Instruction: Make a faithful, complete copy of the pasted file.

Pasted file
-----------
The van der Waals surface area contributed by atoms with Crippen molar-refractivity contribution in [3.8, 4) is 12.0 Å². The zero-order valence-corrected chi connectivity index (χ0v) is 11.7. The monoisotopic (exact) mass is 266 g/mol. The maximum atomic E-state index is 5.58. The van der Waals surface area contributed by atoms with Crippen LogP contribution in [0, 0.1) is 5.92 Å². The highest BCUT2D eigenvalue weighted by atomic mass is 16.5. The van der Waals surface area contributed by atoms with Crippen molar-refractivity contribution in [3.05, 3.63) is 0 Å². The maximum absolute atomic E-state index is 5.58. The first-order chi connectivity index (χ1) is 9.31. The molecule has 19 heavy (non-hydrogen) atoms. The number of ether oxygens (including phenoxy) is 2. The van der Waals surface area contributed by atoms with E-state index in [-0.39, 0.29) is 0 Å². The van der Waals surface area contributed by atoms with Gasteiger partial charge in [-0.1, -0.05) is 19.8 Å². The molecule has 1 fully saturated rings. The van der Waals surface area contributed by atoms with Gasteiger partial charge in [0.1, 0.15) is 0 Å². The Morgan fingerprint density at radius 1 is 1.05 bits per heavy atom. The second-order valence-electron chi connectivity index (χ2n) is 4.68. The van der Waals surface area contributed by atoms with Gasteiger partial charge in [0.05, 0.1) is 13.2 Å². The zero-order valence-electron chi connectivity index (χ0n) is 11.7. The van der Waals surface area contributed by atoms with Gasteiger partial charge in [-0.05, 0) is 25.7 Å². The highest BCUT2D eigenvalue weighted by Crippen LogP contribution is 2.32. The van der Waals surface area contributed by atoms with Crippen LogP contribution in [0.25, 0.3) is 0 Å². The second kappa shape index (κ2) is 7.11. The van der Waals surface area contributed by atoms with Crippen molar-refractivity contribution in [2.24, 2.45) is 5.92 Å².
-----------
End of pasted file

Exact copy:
The van der Waals surface area contributed by atoms with Crippen molar-refractivity contribution in [3.8, 4) is 12.0 Å². The zero-order valence-corrected chi connectivity index (χ0v) is 11.7. The monoisotopic (exact) mass is 266 g/mol. The maximum atomic E-state index is 5.58. The van der Waals surface area contributed by atoms with Crippen LogP contribution in [0, 0.1) is 5.92 Å². The highest BCUT2D eigenvalue weighted by atomic mass is 16.5. The van der Waals surface area contributed by atoms with Crippen molar-refractivity contribution in [3.05, 3.63) is 0 Å². The maximum absolute atomic E-state index is 5.58. The first-order chi connectivity index (χ1) is 9.31. The molecule has 19 heavy (non-hydrogen) atoms. The number of ether oxygens (including phenoxy) is 2. The van der Waals surface area contributed by atoms with E-state index in [-0.39, 0.29) is 0 Å². The van der Waals surface area contributed by atoms with Gasteiger partial charge in [-0.1, -0.05) is 19.8 Å². The molecule has 1 fully saturated rings. The van der Waals surface area contributed by atoms with Gasteiger partial charge in [0.1, 0.15) is 0 Å². The Morgan fingerprint density at radius 1 is 1.05 bits per heavy atom. The second-order valence-electron chi connectivity index (χ2n) is 4.68. The van der Waals surface area contributed by atoms with Gasteiger partial charge in [0.05, 0.1) is 13.2 Å². The zero-order valence-electron chi connectivity index (χ0n) is 11.7. The van der Waals surface area contributed by atoms with Gasteiger partial charge in [-0.05, 0) is 25.7 Å². The highest BCUT2D eigenvalue weighted by Crippen LogP contribution is 2.32. The van der Waals surface area contributed by atoms with Crippen LogP contribution in [0.25, 0.3) is 0 Å². The second kappa shape index (κ2) is 7.11. The van der Waals surface area contributed by atoms with Crippen molar-refractivity contribution in [2.24, 2.45) is 5.92 Å².